SmallFarmersJournal.com is a live, ever-changing subscription website. To gain access to all the content on this site, subscribe for just $5 per month. If you are not completely satisfied, cancel at any time. Here at your own convenience you can access past articles from Small Farmer's Journal's first forty years and all of the brand new content of new issues. You will also find posts of complete equipment manuals, a wide assortment of valuable ads, a vibrant events calendar, and up to the minute small farm news bulletins. The site features weather forecasts for your own area, moon phase calendaring for farm decisions, recipes, and loads of miscellaneous information.

Spotlight On: How-To & Plans

Pulling A Load With Oxen

an excerpt from Oxen: A Teamster’s Guide

How To Prune

From Dusty Shelves: Pruning Guide from 1917

Log Arch

Log Arch

by:
from issue:

The arch was built on a small trailer axle that I cut down to 3 feet wide and tacked back together. This was done so that I could keep the wheels parallel. I cut the middle out after construction was complete. I used heavy wall pipe from my scrounge pile for the various frame parts. It is topped off with an angle iron bar for added strength and to provide a mount for the winch and some slots for extra chains.

Starting Seeds

From Dusty Shelves: A WWII era article from Farming For Security

Homemade Ground-Drive PTO Forecart

Homemade Ground-Drive PTO Forecart

by:
from issue:

As we start, consider a few things when building a pto cart. Are big drive tires necessary? Is a lot of weight needed? Imagine the cart in use. Try to see it working where you normally go and where you almost never go. Will it be safe and easy to mount or dismount? Can you access the controls of the implement conveniently? Is it easy to hook and unhook? Where is the balance point? I’m sure you will think of other details as you daydream about it.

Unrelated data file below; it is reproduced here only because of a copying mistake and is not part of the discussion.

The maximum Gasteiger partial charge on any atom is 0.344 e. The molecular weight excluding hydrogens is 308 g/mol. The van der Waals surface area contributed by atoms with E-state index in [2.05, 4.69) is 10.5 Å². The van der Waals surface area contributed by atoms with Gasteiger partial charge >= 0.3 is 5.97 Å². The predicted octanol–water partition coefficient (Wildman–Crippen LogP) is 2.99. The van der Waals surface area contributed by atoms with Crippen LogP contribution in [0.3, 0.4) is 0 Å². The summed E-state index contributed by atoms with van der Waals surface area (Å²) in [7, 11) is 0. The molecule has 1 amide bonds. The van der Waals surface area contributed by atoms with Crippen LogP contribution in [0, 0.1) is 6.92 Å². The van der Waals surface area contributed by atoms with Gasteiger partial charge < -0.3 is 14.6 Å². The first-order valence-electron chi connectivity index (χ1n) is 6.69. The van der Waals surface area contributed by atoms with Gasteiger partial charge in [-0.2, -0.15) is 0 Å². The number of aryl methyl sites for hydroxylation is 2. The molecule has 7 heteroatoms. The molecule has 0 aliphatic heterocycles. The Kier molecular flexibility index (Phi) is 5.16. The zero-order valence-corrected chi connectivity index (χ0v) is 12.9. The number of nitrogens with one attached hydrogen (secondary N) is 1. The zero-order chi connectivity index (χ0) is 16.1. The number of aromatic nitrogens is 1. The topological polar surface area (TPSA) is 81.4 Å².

The Use and Construction of Home Made Implements

The Use and Construction of Home Made Implements

by: ,
from issue:

It is now possible to purchase a make of machine to suit almost any condition if the money is available. There is no doubt that eventually they will be quite generally used. However, the dry farmers are at present hard pressed financially and in many instances the purchase of very much machinery is out of the question. For the man of small means or limited acreage, a homemade implement may be utilized at least temporarily.

McCormick Deering/International No 7 vs no 9

McCormick Deering/International: No. 7 versus No. 9

McCormick Deering/International’s first enclosed gear model was the No. 7, an extremely successful and highly popular mower of excellent design.

Permanent Corncribs

A short piece on the construction of corncribs.

"Work Horse Handbook, 2nd Edition" by Lynn Miller

Draft Collars and How To Size Them

It is difficult to accurately measure a horse’s neck without fitting. In other words, there are so many variables involved in the shape and size of a horse’s neck that the only accurate and easy way to size the neck is to use several collars and put them on one at a time until fitting is found.

Rebuilding the New Idea Manure Spreader

Rebuilding the New Idea Manure Spreader

by:
from issue: